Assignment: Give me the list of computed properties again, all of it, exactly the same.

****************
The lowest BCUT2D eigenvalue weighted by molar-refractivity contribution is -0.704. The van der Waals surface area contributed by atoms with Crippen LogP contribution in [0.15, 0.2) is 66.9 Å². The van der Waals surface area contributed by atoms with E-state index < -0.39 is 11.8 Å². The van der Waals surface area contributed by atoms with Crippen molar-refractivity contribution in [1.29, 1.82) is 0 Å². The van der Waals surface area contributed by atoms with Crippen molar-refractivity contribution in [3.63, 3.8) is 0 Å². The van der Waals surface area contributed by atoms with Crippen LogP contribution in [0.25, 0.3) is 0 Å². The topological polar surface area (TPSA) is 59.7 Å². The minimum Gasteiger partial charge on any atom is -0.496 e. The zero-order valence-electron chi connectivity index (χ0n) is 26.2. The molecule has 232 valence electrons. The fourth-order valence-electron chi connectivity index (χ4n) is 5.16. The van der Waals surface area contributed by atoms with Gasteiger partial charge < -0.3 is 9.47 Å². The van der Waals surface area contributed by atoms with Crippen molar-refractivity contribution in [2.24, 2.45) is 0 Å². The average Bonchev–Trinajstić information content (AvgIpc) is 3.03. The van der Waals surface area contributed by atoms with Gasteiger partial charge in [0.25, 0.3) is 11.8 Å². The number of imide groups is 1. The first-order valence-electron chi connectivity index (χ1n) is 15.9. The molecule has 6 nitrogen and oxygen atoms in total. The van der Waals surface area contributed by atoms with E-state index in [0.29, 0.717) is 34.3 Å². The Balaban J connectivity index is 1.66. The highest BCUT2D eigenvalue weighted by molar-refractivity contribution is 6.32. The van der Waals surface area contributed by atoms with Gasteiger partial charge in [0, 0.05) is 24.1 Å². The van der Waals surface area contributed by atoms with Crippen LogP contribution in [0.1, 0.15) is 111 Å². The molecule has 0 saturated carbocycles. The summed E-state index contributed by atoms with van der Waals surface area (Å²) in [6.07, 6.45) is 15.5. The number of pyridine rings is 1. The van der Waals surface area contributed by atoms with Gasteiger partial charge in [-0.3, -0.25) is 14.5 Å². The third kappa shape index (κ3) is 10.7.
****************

The lowest BCUT2D eigenvalue weighted by molar-refractivity contribution is -0.704. The van der Waals surface area contributed by atoms with Crippen LogP contribution in [0.15, 0.2) is 66.9 Å². The van der Waals surface area contributed by atoms with E-state index < -0.39 is 11.8 Å². The van der Waals surface area contributed by atoms with Crippen molar-refractivity contribution in [1.29, 1.82) is 0 Å². The van der Waals surface area contributed by atoms with Crippen molar-refractivity contribution in [3.63, 3.8) is 0 Å². The van der Waals surface area contributed by atoms with Crippen LogP contribution in [0.25, 0.3) is 0 Å². The topological polar surface area (TPSA) is 59.7 Å². The minimum Gasteiger partial charge on any atom is -0.496 e. The zero-order valence-electron chi connectivity index (χ0n) is 26.2. The molecule has 232 valence electrons. The fourth-order valence-electron chi connectivity index (χ4n) is 5.16. The van der Waals surface area contributed by atoms with Gasteiger partial charge < -0.3 is 9.47 Å². The van der Waals surface area contributed by atoms with Crippen molar-refractivity contribution in [2.24, 2.45) is 0 Å². The average Bonchev–Trinajstić information content (AvgIpc) is 3.03. The van der Waals surface area contributed by atoms with Gasteiger partial charge in [0.25, 0.3) is 11.8 Å². The number of imide groups is 1. The first-order valence-electron chi connectivity index (χ1n) is 15.9. The molecule has 6 nitrogen and oxygen atoms in total. The van der Waals surface area contributed by atoms with E-state index in [0.29, 0.717) is 34.3 Å². The Balaban J connectivity index is 1.66. The highest BCUT2D eigenvalue weighted by molar-refractivity contribution is 6.32. The van der Waals surface area contributed by atoms with Gasteiger partial charge in [0, 0.05) is 24.1 Å². The van der Waals surface area contributed by atoms with Crippen LogP contribution in [0.1, 0.15) is 111 Å². The molecule has 0 saturated carbocycles. The summed E-state index contributed by atoms with van der Waals surface area (Å²) in [6.07, 6.45) is 15.5. The number of pyridine rings is 1. The van der Waals surface area contributed by atoms with Gasteiger partial charge in [-0.3, -0.25) is 14.5 Å². The third kappa shape index (κ3) is 10.7.